Now on show at the Hulot Gallery of the Iloilo Museum of Contemporary Art is Flexible Nerves, the Fourth Solo exhibition of known Ilonggo social realist Arel Zambarrano.
Flexible Nerves is a collection of social realism masterpieces that attempts to portray grace under pressure.
Social realism is often employed by contemporary artists to convey political and social issues ranging from poverty, political uncertainty, and environmental degradation. Most of the time, social realism effectively portrays the artists’ struggle of forming an artistic identity.
These elements were effectively employed by Zambarrano in Flexible Nerves in an apparent bid to communicate the struggles of an artist as a worker in a fast changing environment.
The Flexible Nerves collection is a socio-politically inspired art pieces. It is a personal response to social and personal changes and it showcases the expanse of the medium available at the disposal of Zambarrano.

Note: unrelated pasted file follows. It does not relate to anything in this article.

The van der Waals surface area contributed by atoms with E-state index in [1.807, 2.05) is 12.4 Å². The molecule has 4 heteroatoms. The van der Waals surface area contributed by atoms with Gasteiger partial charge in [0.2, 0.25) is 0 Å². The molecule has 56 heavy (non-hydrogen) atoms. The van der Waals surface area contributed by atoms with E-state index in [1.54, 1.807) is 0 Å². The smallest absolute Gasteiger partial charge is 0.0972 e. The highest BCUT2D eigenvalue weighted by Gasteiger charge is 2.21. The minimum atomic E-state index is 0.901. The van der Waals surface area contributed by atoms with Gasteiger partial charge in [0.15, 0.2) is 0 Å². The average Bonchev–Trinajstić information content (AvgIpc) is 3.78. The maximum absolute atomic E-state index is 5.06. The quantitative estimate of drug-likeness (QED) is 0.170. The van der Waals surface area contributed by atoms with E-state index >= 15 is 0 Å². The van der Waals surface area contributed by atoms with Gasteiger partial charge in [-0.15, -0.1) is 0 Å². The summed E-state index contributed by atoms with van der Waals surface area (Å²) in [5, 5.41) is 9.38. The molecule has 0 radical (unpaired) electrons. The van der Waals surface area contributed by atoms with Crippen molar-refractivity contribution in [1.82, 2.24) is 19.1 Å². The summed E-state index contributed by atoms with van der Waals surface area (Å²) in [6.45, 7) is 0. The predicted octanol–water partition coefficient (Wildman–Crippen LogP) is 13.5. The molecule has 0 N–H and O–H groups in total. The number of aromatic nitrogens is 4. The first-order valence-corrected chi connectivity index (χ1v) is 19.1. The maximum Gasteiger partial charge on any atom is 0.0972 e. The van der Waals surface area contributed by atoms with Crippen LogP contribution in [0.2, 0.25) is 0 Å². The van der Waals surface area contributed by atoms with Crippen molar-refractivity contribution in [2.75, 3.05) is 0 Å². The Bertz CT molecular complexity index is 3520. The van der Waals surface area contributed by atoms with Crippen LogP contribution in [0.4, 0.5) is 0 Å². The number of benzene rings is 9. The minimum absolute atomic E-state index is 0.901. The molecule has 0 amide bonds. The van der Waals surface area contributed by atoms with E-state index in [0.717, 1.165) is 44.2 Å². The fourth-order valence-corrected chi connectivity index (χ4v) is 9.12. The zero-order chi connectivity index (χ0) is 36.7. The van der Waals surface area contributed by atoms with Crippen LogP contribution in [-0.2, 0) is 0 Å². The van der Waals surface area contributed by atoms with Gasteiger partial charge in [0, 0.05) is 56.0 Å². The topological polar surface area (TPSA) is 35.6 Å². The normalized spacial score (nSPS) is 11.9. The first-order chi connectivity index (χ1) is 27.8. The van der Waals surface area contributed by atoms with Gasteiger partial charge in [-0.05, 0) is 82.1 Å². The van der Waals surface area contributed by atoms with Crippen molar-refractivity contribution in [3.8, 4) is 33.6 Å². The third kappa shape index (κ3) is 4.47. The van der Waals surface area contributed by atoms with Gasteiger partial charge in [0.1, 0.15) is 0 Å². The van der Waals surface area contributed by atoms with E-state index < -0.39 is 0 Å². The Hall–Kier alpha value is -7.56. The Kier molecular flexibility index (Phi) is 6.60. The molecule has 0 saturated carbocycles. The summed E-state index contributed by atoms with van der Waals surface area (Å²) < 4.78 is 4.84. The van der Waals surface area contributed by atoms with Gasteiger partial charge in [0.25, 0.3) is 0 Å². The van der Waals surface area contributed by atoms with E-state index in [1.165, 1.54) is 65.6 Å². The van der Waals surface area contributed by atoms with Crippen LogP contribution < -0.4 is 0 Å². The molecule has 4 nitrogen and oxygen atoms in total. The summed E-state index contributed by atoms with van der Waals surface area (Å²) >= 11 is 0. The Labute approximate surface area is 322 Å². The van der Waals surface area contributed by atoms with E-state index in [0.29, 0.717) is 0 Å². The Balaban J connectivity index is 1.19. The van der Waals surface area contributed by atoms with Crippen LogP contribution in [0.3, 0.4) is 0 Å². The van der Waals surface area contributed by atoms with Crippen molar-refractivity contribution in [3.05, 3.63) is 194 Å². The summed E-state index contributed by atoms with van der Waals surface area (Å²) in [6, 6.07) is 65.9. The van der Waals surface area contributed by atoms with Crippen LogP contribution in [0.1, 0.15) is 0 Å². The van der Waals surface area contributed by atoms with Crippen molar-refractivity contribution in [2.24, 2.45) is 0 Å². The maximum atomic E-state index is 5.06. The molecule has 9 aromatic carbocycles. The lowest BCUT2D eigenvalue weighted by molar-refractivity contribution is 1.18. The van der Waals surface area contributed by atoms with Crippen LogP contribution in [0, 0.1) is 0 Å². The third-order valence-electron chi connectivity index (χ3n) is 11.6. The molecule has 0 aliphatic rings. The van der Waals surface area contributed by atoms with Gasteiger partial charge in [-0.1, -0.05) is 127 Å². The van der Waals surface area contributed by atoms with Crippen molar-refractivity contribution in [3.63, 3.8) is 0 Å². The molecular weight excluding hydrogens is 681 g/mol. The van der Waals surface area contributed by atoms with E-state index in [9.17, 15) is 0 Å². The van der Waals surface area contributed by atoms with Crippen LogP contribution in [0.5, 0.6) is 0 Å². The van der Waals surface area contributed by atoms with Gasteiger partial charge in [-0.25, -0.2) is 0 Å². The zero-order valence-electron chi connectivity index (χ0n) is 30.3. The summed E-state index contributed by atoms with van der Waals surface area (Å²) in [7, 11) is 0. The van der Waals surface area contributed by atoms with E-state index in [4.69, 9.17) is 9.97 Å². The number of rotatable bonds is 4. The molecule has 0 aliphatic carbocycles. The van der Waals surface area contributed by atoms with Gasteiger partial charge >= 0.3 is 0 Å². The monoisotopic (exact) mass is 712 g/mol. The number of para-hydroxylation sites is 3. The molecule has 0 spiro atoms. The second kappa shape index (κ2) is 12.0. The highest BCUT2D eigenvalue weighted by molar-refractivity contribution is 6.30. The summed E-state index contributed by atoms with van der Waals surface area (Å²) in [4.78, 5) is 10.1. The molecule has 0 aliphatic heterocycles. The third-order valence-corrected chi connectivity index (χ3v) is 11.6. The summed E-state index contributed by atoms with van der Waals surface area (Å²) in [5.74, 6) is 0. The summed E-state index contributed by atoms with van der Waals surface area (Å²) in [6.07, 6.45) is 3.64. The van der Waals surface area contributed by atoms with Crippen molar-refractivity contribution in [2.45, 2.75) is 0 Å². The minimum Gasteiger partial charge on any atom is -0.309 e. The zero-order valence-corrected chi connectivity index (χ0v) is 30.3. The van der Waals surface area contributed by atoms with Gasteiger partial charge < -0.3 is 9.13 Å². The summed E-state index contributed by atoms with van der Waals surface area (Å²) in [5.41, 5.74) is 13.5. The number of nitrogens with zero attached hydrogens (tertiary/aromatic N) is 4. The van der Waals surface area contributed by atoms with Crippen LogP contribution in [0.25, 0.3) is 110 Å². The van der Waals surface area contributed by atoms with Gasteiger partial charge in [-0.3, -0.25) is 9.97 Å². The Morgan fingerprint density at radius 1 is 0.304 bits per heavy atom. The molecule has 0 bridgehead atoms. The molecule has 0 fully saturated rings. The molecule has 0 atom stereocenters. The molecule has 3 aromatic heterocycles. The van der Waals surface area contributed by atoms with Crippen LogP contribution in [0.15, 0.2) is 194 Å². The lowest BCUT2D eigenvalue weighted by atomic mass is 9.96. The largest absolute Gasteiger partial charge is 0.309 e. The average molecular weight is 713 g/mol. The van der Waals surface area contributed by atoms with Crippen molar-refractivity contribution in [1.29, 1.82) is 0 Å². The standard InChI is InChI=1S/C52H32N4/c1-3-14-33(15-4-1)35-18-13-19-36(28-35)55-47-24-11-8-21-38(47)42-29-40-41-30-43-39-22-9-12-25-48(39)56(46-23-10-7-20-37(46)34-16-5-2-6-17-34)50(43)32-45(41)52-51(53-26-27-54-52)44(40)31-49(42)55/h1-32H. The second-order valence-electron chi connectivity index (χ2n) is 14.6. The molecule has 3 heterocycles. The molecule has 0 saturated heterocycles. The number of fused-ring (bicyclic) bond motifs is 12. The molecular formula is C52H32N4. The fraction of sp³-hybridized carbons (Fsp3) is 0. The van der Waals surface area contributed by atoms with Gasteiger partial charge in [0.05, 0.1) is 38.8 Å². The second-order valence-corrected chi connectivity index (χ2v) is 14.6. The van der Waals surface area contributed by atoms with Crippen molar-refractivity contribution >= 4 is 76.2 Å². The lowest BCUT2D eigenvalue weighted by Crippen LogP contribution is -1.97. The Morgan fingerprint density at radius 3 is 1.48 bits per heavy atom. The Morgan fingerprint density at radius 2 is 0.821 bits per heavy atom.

In the Philippines, artists are presented with a daunting lack of sustainability in the practice – a point of view where Zambarrano draws a challenge. He discussed how the virtue of flexibility can effectively conquer moments of distress using personal metaphors.
The virtue of flexibility is illustrated in his art pieces and it depicts Zambarrano’s manual dexterity and deft.
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Aside from the telling adroitness of his art-making and the conceptual command of his message, what propelled his works in Flexible Nerves is an artist’s heart. It that can be felt in every vigorous yet delicate brushstroke, in every mark created by the nails, knives, and bullet slags, and in every pile of stone and hold of concrete that he incorporates in his art pieces.
Zambarrano is also consistent in his loud use of the color red that screams torment, but he also uses occasional cold tones which are a rare placid in his visual landscape. This somehow signifies the artist’s enthusiasm and pessimism despite the constant pressure of life.
Flexible Nerves is, in itself, a form created from the artist’s daily grind. The works are featured until February 20, 2020.